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  I'm a fan of taking the simplest, reasonable route to wealth, then investing in something of greater importance, something that critics would agree improves humanity.
I agree with this, and have been talking to people about it under the moniker of "deferred altruism". My hypothesis is that someone who continually gives his time and/or money to worthy causes over his entire life may end up being cumulatively less world changing than someone who spends half her life making money, then switches to philanthropy or world changing ideas later.

The canonical examples are Elon Musk and Bill Gates, but of course there must be thousands of examples where the risk doesn't pay off, and the deferred altruist ends up unable to contribute much at all.

Perhaps I'm just finding a way of justifying being miserly now, but I certainly intend to pay it back in cash if I'm successful, or in time if I'm not.




One danger is that if you're not giving at least some in the meantime, it might be hard to part with it when "it's time". "Deferred altruism" is basically my plan, or at least I tell myself that, but this is something I worry about, so I try to give now, too.


My hypothesis is that someone who continually gives his time and/or money to worthy causes over his entire life may end up being cumulatively less world changing than someone who spends half her life making money, then switches to philanthropy or world changing ideas later.

How do you know how long you're going to live, such that you can switch from miserly to altruistic halfway through?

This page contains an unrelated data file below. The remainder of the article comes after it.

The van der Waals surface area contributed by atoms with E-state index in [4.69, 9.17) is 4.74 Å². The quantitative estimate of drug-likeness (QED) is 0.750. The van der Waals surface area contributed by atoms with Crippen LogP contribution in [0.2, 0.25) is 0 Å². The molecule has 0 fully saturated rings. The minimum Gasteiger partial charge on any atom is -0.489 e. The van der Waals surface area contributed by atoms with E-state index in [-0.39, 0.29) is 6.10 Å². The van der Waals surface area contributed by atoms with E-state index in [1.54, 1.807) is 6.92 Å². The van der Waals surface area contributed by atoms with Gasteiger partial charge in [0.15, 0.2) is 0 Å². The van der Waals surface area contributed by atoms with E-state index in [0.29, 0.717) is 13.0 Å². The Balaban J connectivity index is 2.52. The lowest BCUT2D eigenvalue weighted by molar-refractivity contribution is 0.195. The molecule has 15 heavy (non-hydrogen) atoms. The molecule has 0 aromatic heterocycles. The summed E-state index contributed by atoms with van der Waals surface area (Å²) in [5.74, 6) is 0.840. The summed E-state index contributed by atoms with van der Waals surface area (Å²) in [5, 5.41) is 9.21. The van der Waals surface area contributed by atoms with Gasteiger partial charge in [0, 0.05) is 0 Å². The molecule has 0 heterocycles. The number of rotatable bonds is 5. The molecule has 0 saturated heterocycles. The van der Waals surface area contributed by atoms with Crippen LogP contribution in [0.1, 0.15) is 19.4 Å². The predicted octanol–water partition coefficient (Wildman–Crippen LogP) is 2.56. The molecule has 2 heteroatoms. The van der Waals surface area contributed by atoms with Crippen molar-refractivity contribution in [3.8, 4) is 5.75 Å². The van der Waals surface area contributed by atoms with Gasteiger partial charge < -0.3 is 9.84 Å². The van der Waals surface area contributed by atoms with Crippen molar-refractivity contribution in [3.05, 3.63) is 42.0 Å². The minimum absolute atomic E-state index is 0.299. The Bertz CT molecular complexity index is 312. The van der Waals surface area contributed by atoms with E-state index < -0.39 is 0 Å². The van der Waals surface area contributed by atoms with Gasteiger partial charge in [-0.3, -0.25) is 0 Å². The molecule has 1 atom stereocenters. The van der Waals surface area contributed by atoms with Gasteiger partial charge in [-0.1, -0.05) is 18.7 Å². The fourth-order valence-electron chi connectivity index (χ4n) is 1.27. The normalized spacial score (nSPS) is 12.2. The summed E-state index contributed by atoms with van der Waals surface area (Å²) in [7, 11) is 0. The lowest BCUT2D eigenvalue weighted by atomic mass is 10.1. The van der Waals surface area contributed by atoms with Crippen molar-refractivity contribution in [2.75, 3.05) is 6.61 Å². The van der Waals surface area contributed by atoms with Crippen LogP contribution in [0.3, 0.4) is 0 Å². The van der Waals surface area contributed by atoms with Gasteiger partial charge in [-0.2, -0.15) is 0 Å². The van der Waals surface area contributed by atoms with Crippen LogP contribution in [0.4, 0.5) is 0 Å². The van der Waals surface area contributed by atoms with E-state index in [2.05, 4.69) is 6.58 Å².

A will?


Perhaps. How many misers younger than middle age do you know who have wills?


Doesn't really matter how long a specific rich individual lives for this to work. As long as there is a culture of rich people doing it, then things would average out. Especially given that the life spans of very rich people tend to be longer.


To an extent this was my point too - if a decent number of people do this, then the few who get mega-rich and become philanthropic will make up for the many who fail to get mega-rich, and also the few who get mega-rich but don't become philanthropic. Well... hopefully!


I get your point, but it's hard to shake the feeling that "deferred altruism" is just an "excuse" to keep everything to our self. Also, I strongly believe it's hard to turn generous after being very selfish for a long time. Guess that's what andrewflnr said..


Yep, I get your point too. But I feel that we can't pressure people into altruism so if they aren't going to give anyway, then it doesn't matter whether they fail to do so in one lump sum or fail to do so continuously.


"...someone who continually gives his time and/or money to worthy causes over his entire life may end up being cumulatively less world changing than someone who spends half her life making money, then switches to philanthropy or world changing ideas later."

Couldn't have said this better myself. Thank you :)


I especially like the change in gender half way through. Almost certain it was intentional.


Yeah, it was intentional. I noticed a while ago that I almost always used masculine pronouns when the gender was really irrelevant so I've been forcing myself to switch it up a bit. I think I first noticed after reading a comment on an article on Fred Wilson's blog where a guest author did this too.


You mean spend the first half of your life as a man so you're paid more, and then change gender when it's time to give your money away? Brilliant!


Make sure you keep the emphasis on "may" - I think it's important to note that this is not a hard and fast rule, it's just a theory.



Thanks, this is very interesting.




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